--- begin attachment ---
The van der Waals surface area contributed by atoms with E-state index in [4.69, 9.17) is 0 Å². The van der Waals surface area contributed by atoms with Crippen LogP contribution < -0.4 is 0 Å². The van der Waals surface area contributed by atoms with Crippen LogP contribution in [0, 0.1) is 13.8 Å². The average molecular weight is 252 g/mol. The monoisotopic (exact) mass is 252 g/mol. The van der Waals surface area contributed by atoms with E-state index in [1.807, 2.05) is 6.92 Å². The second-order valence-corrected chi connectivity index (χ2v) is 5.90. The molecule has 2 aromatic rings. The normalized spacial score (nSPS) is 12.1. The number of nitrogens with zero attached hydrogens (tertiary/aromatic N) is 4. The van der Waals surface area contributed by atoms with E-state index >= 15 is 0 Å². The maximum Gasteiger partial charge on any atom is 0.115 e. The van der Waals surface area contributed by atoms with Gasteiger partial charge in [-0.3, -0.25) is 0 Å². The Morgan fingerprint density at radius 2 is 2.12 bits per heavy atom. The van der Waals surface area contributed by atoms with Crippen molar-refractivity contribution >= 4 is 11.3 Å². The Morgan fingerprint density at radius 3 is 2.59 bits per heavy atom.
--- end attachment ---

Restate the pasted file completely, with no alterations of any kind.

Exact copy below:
The van der Waals surface area contributed by atoms with E-state index in [4.69, 9.17) is 0 Å². The van der Waals surface area contributed by atoms with Crippen LogP contribution < -0.4 is 0 Å². The van der Waals surface area contributed by atoms with Crippen LogP contribution in [0, 0.1) is 13.8 Å². The average molecular weight is 252 g/mol. The monoisotopic (exact) mass is 252 g/mol. The van der Waals surface area contributed by atoms with E-state index in [1.807, 2.05) is 6.92 Å². The second-order valence-corrected chi connectivity index (χ2v) is 5.90. The molecule has 2 aromatic rings. The normalized spacial score (nSPS) is 12.1. The number of nitrogens with zero attached hydrogens (tertiary/aromatic N) is 4. The van der Waals surface area contributed by atoms with E-state index >= 15 is 0 Å². The maximum Gasteiger partial charge on any atom is 0.115 e. The van der Waals surface area contributed by atoms with Gasteiger partial charge in [-0.3, -0.25) is 0 Å². The Morgan fingerprint density at radius 2 is 2.12 bits per heavy atom. The van der Waals surface area contributed by atoms with Crippen molar-refractivity contribution >= 4 is 11.3 Å². The Morgan fingerprint density at radius 3 is 2.59 bits per heavy atom.